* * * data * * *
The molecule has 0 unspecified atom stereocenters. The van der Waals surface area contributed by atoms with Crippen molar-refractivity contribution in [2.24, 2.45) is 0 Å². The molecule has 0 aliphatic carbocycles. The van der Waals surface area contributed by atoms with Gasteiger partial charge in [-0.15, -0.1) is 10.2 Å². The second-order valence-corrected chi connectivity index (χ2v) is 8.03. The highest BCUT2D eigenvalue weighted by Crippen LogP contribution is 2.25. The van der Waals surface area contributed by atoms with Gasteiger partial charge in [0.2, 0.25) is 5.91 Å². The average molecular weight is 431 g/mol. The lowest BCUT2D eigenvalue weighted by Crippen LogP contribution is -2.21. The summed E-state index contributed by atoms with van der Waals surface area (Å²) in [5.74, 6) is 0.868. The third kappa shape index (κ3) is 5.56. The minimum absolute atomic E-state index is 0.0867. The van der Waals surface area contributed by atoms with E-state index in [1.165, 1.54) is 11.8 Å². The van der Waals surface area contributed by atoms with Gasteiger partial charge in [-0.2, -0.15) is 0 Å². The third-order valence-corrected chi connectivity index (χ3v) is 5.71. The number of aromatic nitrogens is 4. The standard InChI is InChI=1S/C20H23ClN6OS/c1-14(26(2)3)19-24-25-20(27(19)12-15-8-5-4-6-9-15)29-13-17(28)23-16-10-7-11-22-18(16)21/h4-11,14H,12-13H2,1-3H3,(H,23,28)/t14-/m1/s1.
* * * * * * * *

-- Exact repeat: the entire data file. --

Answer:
The molecule has 0 unspecified atom stereocenters. The van der Waals surface area contributed by atoms with Crippen molar-refractivity contribution in [2.24, 2.45) is 0 Å². The molecule has 0 aliphatic carbocycles. The van der Waals surface area contributed by atoms with Gasteiger partial charge in [-0.15, -0.1) is 10.2 Å². The second-order valence-corrected chi connectivity index (χ2v) is 8.03. The highest BCUT2D eigenvalue weighted by Crippen LogP contribution is 2.25. The van der Waals surface area contributed by atoms with Gasteiger partial charge in [0.2, 0.25) is 5.91 Å². The average molecular weight is 431 g/mol. The lowest BCUT2D eigenvalue weighted by Crippen LogP contribution is -2.21. The summed E-state index contributed by atoms with van der Waals surface area (Å²) in [5.74, 6) is 0.868. The third kappa shape index (κ3) is 5.56. The minimum absolute atomic E-state index is 0.0867. The van der Waals surface area contributed by atoms with E-state index in [1.165, 1.54) is 11.8 Å². The van der Waals surface area contributed by atoms with Gasteiger partial charge in [-0.2, -0.15) is 0 Å². The third-order valence-corrected chi connectivity index (χ3v) is 5.71. The number of aromatic nitrogens is 4. The standard InChI is InChI=1S/C20H23ClN6OS/c1-14(26(2)3)19-24-25-20(27(19)12-15-8-5-4-6-9-15)29-13-17(28)23-16-10-7-11-22-18(16)21/h4-11,14H,12-13H2,1-3H3,(H,23,28)/t14-/m1/s1.